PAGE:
BAE Systems boosts UK economy by £10 billion

BAE Systems reveals the full extent of its contribution to the economy as Britain’s defense industry is besieged by foreign bidders



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BAE Systems revealed the full extent of its contribution to the economy as Britain’s defense industry is under siege from foreign bidders.

The contractor supported 143,000 UK jobs and generated more than £10 billion for UK GDP in 2020, according to research from Oxford Economics.

This is the equivalent of 0.5 percent of the entire UK economy.

Highlight: BAE Systems supported 143,000 UK jobs and generated over £10bn to UK GDP in 2020

Highlight: BAE Systems supported 143,000 UK jobs and generated over £10bn to UK GDP in 2020

The company employs 35,300 people in the UK, and more than 40 percent of its staff work in deprived areas.

Britain’s largest defense group and many of its rivals play a key role in the leveling agenda.

But the broader defense and aerospace industries are being targeted by a large number of foreign buyers – with companies like Cobham, Ultra Electronics and Meggitt falling prey to bidders in multi-billion-pound deals.

Business Secretary Kwasi Kwarteng will face a major test of his approach to takeovers in sensitive industries next week when he receives a report from the Competition and Markets Authority (CMA) on the £2.6 billion attack on Ultra Electronics by private equity giant Advent International.

Kwarteng last year instructed the CMA to investigate the deal.

Politicians and pundits have urged the Business Secretary to block or severely restrict the Ultra connection, as the company makes critical equipment, such as submarine-hunting sonobuoys, which could be critical in the years to come. to ensure the safety of Great Britain on the seas. Tory grandee Lord Heseltine, former Royal Navy chief Admiral Lord West and Defense Committee chairman Tobias Ellwood are among those who have criticized the Ultra deal.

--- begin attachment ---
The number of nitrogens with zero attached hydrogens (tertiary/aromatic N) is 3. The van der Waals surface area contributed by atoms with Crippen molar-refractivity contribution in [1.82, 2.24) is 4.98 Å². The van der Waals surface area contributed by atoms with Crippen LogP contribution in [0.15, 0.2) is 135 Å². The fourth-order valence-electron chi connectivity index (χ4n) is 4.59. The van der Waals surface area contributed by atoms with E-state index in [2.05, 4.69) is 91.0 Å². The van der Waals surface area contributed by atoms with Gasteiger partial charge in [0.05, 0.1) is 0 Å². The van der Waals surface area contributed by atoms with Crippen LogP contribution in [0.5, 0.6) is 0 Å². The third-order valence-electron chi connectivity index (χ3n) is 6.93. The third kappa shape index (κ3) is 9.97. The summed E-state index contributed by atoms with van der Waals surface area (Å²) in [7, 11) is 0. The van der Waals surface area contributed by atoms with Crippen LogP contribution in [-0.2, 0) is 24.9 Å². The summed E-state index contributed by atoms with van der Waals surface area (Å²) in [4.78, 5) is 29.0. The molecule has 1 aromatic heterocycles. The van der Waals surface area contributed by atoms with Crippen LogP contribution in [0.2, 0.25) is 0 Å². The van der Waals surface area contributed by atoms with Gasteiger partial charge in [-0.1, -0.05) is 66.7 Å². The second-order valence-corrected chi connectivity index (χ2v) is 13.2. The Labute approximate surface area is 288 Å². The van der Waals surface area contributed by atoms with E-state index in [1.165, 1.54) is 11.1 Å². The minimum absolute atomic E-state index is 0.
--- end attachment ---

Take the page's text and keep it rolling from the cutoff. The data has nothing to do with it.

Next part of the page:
Earlier this month, ministers were given the power to intervene in foreign takeovers. The National Security and Investment (NSI) Act forces the government to investigate deals in 17 sensitive industries.

This includes energy, artificial intelligence, nuclear, aerospace and advanced robotics.

The acquisition of artificial intelligence specialist Blue Prism was swayed by shareholders this week and likely became one of the first deals to be put on the line. Ultra’s investigation began under previous legislation, the Enterprise Act of 2002, so it will not be considered under NSI laws. BAE is one of only two companies – along with Rolls-Royce – that cannot be sold to foreign bidders because the government owns a so-called ‘golden share’. The £18 billion company has 50 locations in the UK and a global workforce of around 90,000. It exported £3.9 billion worth of goods and services in 2020, equivalent to 0.7 percent of all UK exports.

Charles Woodburn, chief executive of BAE Systems, said: “The investment we make in highly skilled jobs, research and development and our extensive supply chain supports thousands of companies and tens of thousands of people and the communities in which they live.”

Defense Procurement Secretary Jeremy Quinn said BAE “helped us level the country by supporting tens of thousands of jobs.”

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